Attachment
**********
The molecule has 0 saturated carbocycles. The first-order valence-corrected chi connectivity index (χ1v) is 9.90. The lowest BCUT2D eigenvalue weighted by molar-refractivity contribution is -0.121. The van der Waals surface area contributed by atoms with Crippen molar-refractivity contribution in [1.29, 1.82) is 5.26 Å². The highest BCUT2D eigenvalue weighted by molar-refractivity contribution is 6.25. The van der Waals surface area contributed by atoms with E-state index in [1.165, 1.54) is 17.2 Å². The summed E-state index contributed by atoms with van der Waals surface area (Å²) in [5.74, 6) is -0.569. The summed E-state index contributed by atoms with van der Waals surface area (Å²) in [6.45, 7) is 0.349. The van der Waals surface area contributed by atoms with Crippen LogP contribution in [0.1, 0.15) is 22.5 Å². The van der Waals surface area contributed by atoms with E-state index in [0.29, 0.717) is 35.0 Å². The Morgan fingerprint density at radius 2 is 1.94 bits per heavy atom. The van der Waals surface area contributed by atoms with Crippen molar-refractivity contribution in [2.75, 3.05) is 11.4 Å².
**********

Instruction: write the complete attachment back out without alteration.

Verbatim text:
The molecule has 0 saturated carbocycles. The first-order valence-corrected chi connectivity index (χ1v) is 9.90. The lowest BCUT2D eigenvalue weighted by molar-refractivity contribution is -0.121. The van der Waals surface area contributed by atoms with Crippen molar-refractivity contribution in [1.29, 1.82) is 5.26 Å². The highest BCUT2D eigenvalue weighted by molar-refractivity contribution is 6.25. The van der Waals surface area contributed by atoms with E-state index in [1.165, 1.54) is 17.2 Å². The summed E-state index contributed by atoms with van der Waals surface area (Å²) in [5.74, 6) is -0.569. The summed E-state index contributed by atoms with van der Waals surface area (Å²) in [6.45, 7) is 0.349. The van der Waals surface area contributed by atoms with Crippen LogP contribution in [0.1, 0.15) is 22.5 Å². The van der Waals surface area contributed by atoms with E-state index in [0.29, 0.717) is 35.0 Å². The Morgan fingerprint density at radius 2 is 1.94 bits per heavy atom. The van der Waals surface area contributed by atoms with Crippen molar-refractivity contribution in [2.75, 3.05) is 11.4 Å².